Australia’s National Sorry Day, May 26

In searching for something new and different to write about, I came across National Sorry Day, a national holiday in Australia on May 26. The holiday is intended to apologize for the Stolen Generations of Indigenous Australian peoples who were removed from their homes and separated from their families.

On this day the Aboriginal flag is raised and the community comes together in memory of the Aboriginal and Torres Strait Islander children who were forcibly removed from their communities. In a detailed report called Bringing The Home, the story is told. During the 1950s and ’60’s children were forcibly removed from their homes under the auspices of assimilation. The assimilation process consisted of children being removed from their homes and placed in fostered with non-Indigenous families, with the intent of providing them a better life.

The government policy was ended in 1969. The removal continued into the 1980’s until welfare and community groups began speaking up against this practice citing that it was discriminatory Indigenous people. The group Link-Up (NSW) Aboriginal Corporation was formed to search out and reunite children with their families. Since the 1980s similar organizations have been formed to assist in bringing families back together.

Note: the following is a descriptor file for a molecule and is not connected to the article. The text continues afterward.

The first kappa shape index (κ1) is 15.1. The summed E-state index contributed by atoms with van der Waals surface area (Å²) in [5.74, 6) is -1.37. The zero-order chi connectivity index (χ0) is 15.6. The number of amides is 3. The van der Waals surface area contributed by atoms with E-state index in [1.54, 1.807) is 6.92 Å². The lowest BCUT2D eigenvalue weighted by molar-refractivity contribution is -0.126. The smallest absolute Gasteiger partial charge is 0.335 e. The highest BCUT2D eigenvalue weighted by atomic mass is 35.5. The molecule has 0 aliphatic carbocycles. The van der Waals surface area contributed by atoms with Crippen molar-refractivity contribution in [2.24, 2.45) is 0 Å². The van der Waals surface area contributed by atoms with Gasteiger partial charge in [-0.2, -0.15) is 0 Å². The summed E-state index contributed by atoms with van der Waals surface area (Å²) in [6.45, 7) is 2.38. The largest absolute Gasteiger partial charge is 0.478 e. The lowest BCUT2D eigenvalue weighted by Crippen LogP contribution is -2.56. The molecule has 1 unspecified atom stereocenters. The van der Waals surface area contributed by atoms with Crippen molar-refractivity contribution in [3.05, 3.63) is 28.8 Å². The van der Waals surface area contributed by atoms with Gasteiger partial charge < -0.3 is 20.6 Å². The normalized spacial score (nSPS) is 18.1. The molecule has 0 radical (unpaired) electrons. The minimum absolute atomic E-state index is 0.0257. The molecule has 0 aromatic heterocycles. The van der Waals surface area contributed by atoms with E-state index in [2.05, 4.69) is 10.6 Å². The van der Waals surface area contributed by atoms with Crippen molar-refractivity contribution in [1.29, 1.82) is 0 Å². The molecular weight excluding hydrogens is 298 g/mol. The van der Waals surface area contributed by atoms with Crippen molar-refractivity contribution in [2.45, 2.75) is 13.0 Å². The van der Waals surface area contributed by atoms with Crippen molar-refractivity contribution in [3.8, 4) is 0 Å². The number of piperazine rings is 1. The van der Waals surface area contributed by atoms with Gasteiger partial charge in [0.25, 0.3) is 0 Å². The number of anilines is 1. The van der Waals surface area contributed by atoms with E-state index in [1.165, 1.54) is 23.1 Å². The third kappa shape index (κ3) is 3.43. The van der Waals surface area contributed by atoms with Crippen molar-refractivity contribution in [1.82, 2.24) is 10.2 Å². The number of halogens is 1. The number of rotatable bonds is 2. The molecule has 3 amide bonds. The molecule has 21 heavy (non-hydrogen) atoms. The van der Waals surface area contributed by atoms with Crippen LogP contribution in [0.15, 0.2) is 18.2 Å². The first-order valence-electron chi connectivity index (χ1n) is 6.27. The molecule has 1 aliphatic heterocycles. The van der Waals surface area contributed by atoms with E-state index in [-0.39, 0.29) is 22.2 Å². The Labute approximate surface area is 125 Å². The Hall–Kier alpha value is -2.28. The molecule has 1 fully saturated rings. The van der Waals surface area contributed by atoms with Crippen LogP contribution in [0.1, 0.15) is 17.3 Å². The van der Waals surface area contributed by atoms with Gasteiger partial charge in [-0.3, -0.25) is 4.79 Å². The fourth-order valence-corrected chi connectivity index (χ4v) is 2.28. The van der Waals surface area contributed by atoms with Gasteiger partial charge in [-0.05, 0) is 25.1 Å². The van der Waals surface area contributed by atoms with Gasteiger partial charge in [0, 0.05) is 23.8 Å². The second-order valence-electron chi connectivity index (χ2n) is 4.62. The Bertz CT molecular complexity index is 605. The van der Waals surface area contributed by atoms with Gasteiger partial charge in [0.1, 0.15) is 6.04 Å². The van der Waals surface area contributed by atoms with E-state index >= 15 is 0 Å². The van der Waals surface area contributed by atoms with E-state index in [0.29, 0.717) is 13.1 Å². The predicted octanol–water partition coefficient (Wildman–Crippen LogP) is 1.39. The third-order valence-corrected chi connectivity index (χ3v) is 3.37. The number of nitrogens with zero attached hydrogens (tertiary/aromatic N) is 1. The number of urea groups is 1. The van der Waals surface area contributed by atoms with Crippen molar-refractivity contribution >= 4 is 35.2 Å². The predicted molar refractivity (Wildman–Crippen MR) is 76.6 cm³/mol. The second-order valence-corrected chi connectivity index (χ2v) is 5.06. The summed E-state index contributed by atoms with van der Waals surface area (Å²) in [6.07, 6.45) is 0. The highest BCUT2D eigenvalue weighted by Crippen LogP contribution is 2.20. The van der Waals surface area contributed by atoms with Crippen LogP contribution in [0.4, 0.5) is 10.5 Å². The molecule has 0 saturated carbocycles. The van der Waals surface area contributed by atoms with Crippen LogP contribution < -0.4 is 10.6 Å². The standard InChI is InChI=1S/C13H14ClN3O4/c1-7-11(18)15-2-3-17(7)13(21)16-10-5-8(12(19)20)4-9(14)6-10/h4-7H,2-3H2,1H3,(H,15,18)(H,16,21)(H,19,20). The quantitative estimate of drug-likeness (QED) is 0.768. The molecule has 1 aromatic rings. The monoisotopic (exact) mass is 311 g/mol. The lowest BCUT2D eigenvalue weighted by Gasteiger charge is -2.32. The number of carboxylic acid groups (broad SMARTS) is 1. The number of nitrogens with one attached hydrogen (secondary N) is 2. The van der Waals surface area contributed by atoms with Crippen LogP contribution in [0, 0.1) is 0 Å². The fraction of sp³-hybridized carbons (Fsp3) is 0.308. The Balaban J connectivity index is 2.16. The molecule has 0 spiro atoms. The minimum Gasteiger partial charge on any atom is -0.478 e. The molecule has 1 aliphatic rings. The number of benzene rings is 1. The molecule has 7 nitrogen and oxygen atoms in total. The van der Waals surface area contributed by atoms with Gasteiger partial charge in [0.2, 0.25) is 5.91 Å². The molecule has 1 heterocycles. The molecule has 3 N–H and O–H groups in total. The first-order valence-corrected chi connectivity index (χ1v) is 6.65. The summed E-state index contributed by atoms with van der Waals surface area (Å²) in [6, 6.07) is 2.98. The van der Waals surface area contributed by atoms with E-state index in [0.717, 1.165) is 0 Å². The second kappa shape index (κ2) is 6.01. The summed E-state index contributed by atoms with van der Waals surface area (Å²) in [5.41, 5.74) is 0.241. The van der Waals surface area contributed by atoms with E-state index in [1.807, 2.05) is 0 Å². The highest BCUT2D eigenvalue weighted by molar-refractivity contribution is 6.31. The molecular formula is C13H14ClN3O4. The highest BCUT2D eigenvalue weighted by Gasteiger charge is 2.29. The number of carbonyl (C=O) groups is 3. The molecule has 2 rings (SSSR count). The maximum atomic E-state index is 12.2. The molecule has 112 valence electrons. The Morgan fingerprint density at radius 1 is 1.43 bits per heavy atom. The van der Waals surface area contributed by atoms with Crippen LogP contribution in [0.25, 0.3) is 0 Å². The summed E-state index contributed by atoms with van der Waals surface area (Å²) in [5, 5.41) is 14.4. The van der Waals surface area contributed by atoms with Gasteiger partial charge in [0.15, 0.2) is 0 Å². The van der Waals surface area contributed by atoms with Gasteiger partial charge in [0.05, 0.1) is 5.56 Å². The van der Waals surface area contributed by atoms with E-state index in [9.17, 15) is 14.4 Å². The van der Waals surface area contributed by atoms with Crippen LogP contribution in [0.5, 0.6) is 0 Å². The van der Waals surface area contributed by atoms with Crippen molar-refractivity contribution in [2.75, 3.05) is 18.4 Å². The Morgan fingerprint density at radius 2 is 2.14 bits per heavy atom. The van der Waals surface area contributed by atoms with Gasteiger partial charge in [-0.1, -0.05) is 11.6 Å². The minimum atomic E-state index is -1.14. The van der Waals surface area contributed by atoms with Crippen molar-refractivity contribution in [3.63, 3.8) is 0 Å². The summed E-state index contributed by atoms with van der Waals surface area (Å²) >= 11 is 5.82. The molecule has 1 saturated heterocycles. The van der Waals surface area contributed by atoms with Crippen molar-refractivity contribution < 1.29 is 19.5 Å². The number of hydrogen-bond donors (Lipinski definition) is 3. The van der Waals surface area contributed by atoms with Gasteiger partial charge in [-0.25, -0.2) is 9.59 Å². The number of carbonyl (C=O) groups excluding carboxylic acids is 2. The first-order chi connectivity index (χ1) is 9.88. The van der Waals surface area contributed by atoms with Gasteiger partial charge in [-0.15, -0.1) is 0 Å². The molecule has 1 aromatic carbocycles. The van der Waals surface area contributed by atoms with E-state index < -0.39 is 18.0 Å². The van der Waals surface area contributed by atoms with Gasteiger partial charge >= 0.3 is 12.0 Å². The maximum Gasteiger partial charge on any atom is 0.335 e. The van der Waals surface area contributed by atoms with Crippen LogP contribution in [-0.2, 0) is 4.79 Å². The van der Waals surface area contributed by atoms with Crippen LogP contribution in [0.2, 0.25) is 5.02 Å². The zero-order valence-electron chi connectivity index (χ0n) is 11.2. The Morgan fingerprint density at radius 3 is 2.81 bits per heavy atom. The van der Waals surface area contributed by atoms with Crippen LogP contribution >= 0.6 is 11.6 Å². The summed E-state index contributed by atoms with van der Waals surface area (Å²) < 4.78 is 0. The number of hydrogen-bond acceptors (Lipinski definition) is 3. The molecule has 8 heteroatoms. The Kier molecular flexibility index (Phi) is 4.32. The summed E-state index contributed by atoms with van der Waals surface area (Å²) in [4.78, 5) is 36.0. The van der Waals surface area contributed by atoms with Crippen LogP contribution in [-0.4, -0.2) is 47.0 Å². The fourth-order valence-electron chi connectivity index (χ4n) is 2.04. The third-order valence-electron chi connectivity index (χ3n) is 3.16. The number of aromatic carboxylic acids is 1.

In 2008, Australia’s Prime Minister Kevin Rudd created a motion before Parliament to apologize to the Stolen Generation for the inhuman practices which resulted in the sorrow, grief, and loss when children were separated from their families. The process began in closing the gaps between the Indigenous and non-Indigenous peoples of Australia in regards to education, economics, and health care.

National Sorry Day began in 1998 as a way of bringing reconciliation. Events include concerts, barbecues, signing “sorry books” as a pledge to continue reconciliation, flag raising events, teas and lunches, and other social gatherings. National Sorry day is not recognized as a government holiday.

To learn more visit the National Sorry Day page at timeanddate.com or visit the Australian government’s page for greater detail and to read the Bring Them Home report. Please visit the National Sorry Day website to learn how you can become involved.

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